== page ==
“I would love to sit in that chair and, you know, give some advice from the contestant’s standpoint because I’ve been on that stage and I know what it’s like,” Miss Locke said Monday in an interview with the Associated Press.
But don’t consider her a pushover. Miss Locke says she’ll be brutally honest about each performance and “give it with no fluff.”
“When you’re a contestant on that show, you do need that hard truth sometimes,” Miss Locke says, anticipating her critical tone would fall somewhere between the styles of two former judges.
“I’m not quite as nice as Paula [Abdul]. Paula’s super, super nice, but I don’t think I’m quite as mean as Simon [Cowell] either.”
The empty judges’ chairs came after Steven Tyler and Jennifer Lopez decided not to come back for another season. Last week, Mariah Carey confirmed she would join the show’s 12th season. Other names mentioned to fill the missing spot include Nick Jonas, Pharrell Williams and Charlie Sheen.
Whether Miss Locke gets the call or not, she loves the idea of former contestants coming back to judge. Adam Lambert also has been vocal about his willingness to be a judge on “Idol.”
Since finishing behind Ruben Studdard and Clay Aiken at the end of the show’s second season, Miss Locke embarked on a solo career, releasing two albums on Curb Records. Miss Locke recently started her own label, IAM Entertainment. Her first single, “Finally Free” came out Tuesday. She plans to release another single this year and a full album early next year.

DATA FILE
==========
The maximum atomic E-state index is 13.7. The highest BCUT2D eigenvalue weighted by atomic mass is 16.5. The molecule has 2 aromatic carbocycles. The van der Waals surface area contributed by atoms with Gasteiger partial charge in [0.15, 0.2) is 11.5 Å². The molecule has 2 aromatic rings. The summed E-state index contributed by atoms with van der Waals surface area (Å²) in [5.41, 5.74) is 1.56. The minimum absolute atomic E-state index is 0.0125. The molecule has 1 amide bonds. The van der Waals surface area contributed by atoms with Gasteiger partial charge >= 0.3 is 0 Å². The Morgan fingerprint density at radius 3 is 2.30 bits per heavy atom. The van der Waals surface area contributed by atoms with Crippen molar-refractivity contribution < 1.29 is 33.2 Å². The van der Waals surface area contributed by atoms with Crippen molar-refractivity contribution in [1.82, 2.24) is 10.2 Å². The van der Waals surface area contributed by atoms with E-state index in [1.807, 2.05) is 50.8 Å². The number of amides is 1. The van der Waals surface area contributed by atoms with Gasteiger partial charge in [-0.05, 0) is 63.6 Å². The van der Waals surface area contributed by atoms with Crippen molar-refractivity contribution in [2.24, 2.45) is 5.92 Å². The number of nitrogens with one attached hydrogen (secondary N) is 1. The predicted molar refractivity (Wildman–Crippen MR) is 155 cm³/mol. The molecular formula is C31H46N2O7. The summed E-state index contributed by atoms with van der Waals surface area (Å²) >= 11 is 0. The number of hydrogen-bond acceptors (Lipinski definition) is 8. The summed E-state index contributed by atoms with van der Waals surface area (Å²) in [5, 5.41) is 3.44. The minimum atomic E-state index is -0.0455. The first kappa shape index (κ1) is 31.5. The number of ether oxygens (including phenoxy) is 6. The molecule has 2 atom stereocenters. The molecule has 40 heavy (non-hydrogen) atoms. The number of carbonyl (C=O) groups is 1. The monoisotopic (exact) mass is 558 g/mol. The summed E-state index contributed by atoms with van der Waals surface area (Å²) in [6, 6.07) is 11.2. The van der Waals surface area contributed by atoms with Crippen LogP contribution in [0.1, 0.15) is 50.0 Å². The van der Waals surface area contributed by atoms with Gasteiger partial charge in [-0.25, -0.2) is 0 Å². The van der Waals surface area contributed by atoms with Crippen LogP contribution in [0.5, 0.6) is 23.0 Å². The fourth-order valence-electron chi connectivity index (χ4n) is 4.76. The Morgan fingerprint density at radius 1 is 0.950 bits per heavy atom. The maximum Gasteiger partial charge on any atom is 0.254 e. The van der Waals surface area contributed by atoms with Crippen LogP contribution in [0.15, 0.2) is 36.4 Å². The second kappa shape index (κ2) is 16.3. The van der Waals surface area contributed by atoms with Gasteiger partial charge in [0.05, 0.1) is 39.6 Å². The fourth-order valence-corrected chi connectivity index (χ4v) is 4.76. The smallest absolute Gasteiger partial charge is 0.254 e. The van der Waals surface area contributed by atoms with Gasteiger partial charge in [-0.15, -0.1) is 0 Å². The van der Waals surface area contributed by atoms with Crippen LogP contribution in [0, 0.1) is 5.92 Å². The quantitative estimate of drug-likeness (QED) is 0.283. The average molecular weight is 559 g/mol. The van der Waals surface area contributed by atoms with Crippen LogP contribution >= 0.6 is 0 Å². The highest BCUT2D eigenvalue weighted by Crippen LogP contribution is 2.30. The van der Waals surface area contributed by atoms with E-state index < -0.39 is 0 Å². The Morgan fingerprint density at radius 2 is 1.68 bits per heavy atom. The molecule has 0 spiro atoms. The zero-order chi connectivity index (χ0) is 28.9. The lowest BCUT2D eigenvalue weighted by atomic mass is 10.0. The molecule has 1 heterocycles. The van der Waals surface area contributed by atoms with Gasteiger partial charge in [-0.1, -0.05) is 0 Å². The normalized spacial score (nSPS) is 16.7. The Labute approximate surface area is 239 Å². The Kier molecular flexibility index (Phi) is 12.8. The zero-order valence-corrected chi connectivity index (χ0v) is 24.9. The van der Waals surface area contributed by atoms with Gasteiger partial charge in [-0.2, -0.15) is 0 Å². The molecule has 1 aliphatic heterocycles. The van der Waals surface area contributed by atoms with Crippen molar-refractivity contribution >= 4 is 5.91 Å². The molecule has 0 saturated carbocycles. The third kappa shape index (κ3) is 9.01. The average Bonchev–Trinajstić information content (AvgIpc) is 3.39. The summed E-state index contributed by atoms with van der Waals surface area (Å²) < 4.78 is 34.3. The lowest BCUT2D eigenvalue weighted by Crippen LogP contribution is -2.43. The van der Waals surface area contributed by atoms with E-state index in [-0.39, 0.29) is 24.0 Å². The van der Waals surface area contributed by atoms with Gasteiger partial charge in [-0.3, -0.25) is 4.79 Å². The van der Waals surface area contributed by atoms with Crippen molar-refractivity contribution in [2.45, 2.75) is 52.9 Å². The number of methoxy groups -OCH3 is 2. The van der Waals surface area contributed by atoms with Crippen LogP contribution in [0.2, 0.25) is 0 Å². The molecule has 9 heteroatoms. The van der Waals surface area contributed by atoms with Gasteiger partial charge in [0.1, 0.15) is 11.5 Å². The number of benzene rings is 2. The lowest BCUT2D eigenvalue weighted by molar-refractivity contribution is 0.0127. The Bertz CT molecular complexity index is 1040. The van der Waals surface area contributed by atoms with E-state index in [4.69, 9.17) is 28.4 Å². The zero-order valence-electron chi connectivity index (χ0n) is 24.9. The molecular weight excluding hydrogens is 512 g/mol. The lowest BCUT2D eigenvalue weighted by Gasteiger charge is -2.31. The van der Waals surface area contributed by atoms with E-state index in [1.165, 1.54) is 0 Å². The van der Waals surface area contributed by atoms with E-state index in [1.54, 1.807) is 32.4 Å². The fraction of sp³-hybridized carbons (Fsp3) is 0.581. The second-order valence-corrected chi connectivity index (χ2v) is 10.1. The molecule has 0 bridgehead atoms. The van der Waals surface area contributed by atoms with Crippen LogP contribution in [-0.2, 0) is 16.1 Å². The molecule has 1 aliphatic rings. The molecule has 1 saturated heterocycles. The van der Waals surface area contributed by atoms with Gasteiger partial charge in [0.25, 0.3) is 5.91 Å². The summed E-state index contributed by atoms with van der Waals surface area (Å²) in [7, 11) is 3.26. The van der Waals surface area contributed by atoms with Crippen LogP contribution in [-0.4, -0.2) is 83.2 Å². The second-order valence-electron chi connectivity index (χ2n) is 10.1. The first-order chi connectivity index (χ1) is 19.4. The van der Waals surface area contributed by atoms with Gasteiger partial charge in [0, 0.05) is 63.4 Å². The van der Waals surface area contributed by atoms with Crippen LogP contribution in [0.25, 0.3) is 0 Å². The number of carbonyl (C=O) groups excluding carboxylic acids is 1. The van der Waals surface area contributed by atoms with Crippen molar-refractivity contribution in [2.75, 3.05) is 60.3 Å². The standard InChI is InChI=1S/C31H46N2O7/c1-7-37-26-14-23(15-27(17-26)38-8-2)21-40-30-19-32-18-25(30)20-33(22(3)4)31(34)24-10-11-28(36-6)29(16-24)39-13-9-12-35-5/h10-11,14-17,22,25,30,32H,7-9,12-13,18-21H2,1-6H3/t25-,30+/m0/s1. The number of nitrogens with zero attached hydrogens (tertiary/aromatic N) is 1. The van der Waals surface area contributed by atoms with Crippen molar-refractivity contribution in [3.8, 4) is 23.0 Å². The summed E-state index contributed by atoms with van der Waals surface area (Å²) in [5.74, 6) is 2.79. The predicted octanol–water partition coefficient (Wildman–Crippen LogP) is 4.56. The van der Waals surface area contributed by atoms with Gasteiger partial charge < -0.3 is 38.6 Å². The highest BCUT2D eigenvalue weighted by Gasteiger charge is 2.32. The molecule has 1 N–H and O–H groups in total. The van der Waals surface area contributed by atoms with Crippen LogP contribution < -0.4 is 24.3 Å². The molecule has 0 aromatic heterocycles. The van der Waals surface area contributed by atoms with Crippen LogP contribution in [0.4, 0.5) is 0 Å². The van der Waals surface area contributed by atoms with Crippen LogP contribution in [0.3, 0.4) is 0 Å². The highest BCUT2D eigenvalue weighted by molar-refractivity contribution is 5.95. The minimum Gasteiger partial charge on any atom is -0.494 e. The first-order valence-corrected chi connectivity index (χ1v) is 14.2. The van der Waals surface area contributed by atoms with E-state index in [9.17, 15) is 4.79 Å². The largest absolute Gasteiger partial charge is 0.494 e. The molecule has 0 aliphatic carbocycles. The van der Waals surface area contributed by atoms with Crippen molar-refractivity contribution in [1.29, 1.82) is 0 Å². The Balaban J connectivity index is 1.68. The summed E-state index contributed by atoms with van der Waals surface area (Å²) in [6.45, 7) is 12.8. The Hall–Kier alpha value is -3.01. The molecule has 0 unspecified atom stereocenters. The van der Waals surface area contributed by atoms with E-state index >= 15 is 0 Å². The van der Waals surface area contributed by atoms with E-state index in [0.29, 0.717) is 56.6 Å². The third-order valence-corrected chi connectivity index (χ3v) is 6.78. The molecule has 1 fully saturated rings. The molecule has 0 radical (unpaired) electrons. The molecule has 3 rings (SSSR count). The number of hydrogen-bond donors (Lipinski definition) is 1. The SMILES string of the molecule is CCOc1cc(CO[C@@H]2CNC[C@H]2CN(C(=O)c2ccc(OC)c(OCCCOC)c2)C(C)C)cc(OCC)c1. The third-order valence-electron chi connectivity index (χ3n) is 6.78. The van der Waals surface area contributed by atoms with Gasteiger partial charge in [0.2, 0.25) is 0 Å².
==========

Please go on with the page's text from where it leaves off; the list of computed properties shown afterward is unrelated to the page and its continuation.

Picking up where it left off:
Ricky Gervais offers English lessons in new web series
British comic Ricky Gervais is leaping onto the web series bandwagon, saying Tuesday he has finished editing a pilot for an online project with a distinctly pedagogical theme.
He gave few details about “Learn English with Ricky Gervais” besides saying the pilot has “turned out great” and that he might charge viewers “a small fee … a couple of quid [British pounds]” to cover the cost of making the show.
“I’m thinking of making a clean version of the pilot available for download so people can put their own subtitles on it and repost it,” added the 51-year-old creator of the hit comedy “The Office” on his blog.
Web series, specially written and produced for Internet viewing, are swiftly gaining in popularity — and big-name stars are joining the fray.
Earlier in July, Jerry Seinfeld premiered “Comedians in Cars Getting Coffee” in which he toodles around town in vintage cars, yaks about nothing in particular with fellow comics, then stops off for a caffeine fix.
• Compiled from wire reports.